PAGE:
Photography by Michaela Durisova
Model: Kristína Szegenyová
Accessories: Magaela Accessories
The old woman handed her young apprentice a book of soft leather with tattered pages scented of lavender and then motioned for her to follow into the forest.
“There are things that only nature can teach us,” the old woman said. She knew the secrets that were whispered on the breeze or came through the shape of a leaf or were reflected in the still pools where the ferns grew best. The two of them walked quietly through the forest, and the young apprentice watched keenly as the old woman gathered bright spotted mushrooms for baneful brews and twigs for a new besom to sweep away the old year.
“Ah, my dear,” the old woman said as they came upon a birch tree shivering near the edge of a quiet creek. “The Lady of the Woods, as she is known, allows for us fresh starts, for she is the first to arise after devastation.”
Her apprentice nodded.
“The sap of the birch clears away the sluggishness of winter and the leaves ease arthritis.”
The apprentice once again nodded.
“Why aren’t you writing this down, dear one? Go ahead,” she said and pointed a gnarled finger to the book the apprentice carried under her arm. The girl quickly opened the book and began to scribble her notes.
she said and pointed a gnarled finger to the book the apprentice carried under her arm. The girl quickly opened the book and began to scribble her notes. The old woman hummed as she scoured the forest floor for the last of the hazelnuts, which not only brought nourishment throughout the cold winter months but could be slipped into
a charm bag to bring one wisdom. “Aha!” the hedgewitch exclaimed, and the girl looked up from her writing. “A potent magical parchment.” She smiled and handed the girl a papery piece of birch bark that had fallen to the forest floor.
The girl took the bark and slipped it between the pages of her book.
“Come here, girl!” The crone was bent down near the stream. “
Tell me what you see.”
The girl kneeled and peered between the mossy stones where clumps of clover grew.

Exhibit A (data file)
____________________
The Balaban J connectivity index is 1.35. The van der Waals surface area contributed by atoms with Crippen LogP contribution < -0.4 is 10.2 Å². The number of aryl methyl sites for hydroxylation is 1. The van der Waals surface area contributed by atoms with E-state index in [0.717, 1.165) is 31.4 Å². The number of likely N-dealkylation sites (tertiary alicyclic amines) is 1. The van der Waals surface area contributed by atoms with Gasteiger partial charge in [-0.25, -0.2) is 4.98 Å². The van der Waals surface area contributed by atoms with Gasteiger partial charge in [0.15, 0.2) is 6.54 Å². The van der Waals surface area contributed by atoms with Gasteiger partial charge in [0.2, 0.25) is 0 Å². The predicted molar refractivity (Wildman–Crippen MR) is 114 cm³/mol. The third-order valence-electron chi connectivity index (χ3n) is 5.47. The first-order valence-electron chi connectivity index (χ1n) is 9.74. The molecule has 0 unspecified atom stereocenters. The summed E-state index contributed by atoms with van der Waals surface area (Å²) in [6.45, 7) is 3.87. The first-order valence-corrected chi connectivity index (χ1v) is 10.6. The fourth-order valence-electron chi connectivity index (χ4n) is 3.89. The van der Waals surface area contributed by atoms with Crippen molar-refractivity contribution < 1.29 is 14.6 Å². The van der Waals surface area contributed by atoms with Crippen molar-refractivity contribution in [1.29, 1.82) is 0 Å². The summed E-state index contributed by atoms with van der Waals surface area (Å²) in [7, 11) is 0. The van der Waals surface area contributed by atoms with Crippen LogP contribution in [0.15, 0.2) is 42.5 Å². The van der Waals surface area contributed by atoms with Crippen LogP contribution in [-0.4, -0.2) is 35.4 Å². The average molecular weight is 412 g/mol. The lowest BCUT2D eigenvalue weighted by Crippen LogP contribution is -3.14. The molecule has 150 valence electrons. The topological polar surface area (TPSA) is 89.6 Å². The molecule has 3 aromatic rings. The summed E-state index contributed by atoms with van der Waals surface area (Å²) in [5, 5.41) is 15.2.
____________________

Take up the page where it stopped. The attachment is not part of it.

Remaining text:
The old lady pointed to the one with four leaves and said, “One leaf for fame, and one for wealth. One for a faithful lover, and one to bring you health.”
The girl smiled and picked the lucky charm.
“Keep that pressed in your book and you will always know if a spirit is present. Red clover for the blood and white clover for a cold. Are you writing these things down?”
The girl smiled and nodded as she scribbled furiously.
“Everything has wisdom,” the old woman said, stopping again.
Her eyes grew bright as she picked up a smooth hagstone and peered through the naturally formed hole that offered a glimpse into the otherworld. “But we must be willing to change our perspective, child.” She held the hagstone and nodded for the girl to take it. “If you’re ready.”
The girl eagerly took the stone and peered through the hole. The corners of her mouth turned up and her eyes were bright with wonder. Then she sat on the mossy forest floor and began to write what she saw in her book.
“You’re doing well, girl.” the crone said. “These are the first steps. Sit and observe the shifting seasons and attune yourself to nature’s earthbeat. Always remember the knowledge that frequents nature.” She placed a hand on the girl’s shoulder. “Write it all down, so others will know that magic is theirs for the discovery.
A dear friend of mine, who has long since passed on, was one who truly lived between the worlds. She left the city and a life of monetary gain to walk the path of the hedgewitch. Through exploration, experimentation, and observation, she became a skilled herbalist, midwife, and natural magical practitioner. It wasn’t uncommon to find her walking near the dog roses at the river’s edge, her head tilted toward the sky and her expression reflecting a life at peace. And if one stopped to say hello, she would smile and sometimes offer you wild chamomile to aid in sleeplessness or maybe or a smooth round stone with a perfect hole through the center to better see the “otherworld,” that place of liminality where one teeters between the mundane and magical.
Under the lacy branches of an elder tree or in the cool shadow of the bramble that borders the wild and the tame she would sit. This is where the spirits of the natural world approached her and the secrets of sacred herbs whispered. The magic of the elements and healing power of plants revealed themselves. She was always grateful for her visions. In gratitude, she would return with an offering of oatmeal or a bowl of milk.
In Norse Mythology these wise women were known as Disir. They were the clan mothers who provided wisdom to leaders, inspiration to poets, courage to warriors, and healing for the sick. The Disir were both midwife and undertaker—and held a fragile link to life and death.